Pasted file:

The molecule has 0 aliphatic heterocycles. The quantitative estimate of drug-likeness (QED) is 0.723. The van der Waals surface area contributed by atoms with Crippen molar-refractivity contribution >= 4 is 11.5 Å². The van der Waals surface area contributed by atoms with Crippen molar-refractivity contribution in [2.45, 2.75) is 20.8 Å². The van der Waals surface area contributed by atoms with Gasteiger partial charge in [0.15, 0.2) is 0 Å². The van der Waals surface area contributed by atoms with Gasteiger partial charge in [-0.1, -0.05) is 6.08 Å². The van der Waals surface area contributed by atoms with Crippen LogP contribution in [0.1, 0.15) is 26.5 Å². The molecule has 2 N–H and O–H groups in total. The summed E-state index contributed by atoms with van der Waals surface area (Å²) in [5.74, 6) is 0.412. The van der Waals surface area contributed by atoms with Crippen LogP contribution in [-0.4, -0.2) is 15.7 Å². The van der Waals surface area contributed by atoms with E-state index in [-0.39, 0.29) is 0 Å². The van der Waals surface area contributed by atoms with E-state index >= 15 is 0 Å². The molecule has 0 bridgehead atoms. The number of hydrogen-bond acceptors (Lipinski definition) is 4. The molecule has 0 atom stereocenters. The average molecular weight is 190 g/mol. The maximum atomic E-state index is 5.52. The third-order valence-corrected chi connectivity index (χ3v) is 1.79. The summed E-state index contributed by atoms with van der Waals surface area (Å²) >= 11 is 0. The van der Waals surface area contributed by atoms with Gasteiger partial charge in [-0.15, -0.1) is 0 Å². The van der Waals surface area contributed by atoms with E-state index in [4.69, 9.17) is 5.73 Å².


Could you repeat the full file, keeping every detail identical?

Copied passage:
The molecule has 0 aliphatic heterocycles. The quantitative estimate of drug-likeness (QED) is 0.723. The van der Waals surface area contributed by atoms with Crippen molar-refractivity contribution >= 4 is 11.5 Å². The van der Waals surface area contributed by atoms with Crippen molar-refractivity contribution in [2.45, 2.75) is 20.8 Å². The van der Waals surface area contributed by atoms with Gasteiger partial charge in [0.15, 0.2) is 0 Å². The van der Waals surface area contributed by atoms with Gasteiger partial charge in [-0.1, -0.05) is 6.08 Å². The van der Waals surface area contributed by atoms with Crippen LogP contribution in [0.1, 0.15) is 26.5 Å². The molecule has 2 N–H and O–H groups in total. The summed E-state index contributed by atoms with van der Waals surface area (Å²) in [5.74, 6) is 0.412. The van der Waals surface area contributed by atoms with Crippen LogP contribution in [-0.4, -0.2) is 15.7 Å². The van der Waals surface area contributed by atoms with E-state index in [-0.39, 0.29) is 0 Å². The van der Waals surface area contributed by atoms with E-state index >= 15 is 0 Å². The molecule has 0 bridgehead atoms. The number of hydrogen-bond acceptors (Lipinski definition) is 4. The molecule has 0 atom stereocenters. The average molecular weight is 190 g/mol. The maximum atomic E-state index is 5.52. The third-order valence-corrected chi connectivity index (χ3v) is 1.79. The summed E-state index contributed by atoms with van der Waals surface area (Å²) >= 11 is 0. The van der Waals surface area contributed by atoms with Gasteiger partial charge in [-0.15, -0.1) is 0 Å². The van der Waals surface area contributed by atoms with E-state index in [4.69, 9.17) is 5.73 Å².